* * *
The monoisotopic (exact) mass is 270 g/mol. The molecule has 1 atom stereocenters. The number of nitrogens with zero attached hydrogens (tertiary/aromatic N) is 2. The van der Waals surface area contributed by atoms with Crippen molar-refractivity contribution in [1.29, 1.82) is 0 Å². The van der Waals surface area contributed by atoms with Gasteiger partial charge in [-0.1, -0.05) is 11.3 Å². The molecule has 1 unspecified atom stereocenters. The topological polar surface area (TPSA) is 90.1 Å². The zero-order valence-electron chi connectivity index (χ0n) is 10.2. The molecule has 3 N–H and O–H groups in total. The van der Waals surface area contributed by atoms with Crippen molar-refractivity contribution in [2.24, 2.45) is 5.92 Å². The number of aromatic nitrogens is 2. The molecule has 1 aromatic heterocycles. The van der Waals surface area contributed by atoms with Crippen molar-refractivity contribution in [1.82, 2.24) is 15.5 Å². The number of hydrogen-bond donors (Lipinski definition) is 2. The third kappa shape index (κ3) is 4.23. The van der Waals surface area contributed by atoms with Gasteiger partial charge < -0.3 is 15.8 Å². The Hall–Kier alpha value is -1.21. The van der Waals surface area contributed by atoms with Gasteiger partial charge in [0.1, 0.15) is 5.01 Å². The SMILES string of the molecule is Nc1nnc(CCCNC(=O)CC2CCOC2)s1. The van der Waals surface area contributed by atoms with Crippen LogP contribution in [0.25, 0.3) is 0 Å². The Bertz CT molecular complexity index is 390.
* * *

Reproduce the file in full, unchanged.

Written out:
The monoisotopic (exact) mass is 270 g/mol. The molecule has 1 atom stereocenters. The number of nitrogens with zero attached hydrogens (tertiary/aromatic N) is 2. The van der Waals surface area contributed by atoms with Crippen molar-refractivity contribution in [1.29, 1.82) is 0 Å². The van der Waals surface area contributed by atoms with Gasteiger partial charge in [-0.1, -0.05) is 11.3 Å². The molecule has 1 unspecified atom stereocenters. The topological polar surface area (TPSA) is 90.1 Å². The zero-order valence-electron chi connectivity index (χ0n) is 10.2. The molecule has 3 N–H and O–H groups in total. The van der Waals surface area contributed by atoms with Crippen molar-refractivity contribution in [2.24, 2.45) is 5.92 Å². The number of aromatic nitrogens is 2. The molecule has 1 aromatic heterocycles. The van der Waals surface area contributed by atoms with Crippen molar-refractivity contribution in [1.82, 2.24) is 15.5 Å². The number of hydrogen-bond donors (Lipinski definition) is 2. The third kappa shape index (κ3) is 4.23. The van der Waals surface area contributed by atoms with Gasteiger partial charge < -0.3 is 15.8 Å². The Hall–Kier alpha value is -1.21. The van der Waals surface area contributed by atoms with Gasteiger partial charge in [0.1, 0.15) is 5.01 Å². The SMILES string of the molecule is Nc1nnc(CCCNC(=O)CC2CCOC2)s1. The van der Waals surface area contributed by atoms with Crippen LogP contribution in [0.25, 0.3) is 0 Å². The Bertz CT molecular complexity index is 390.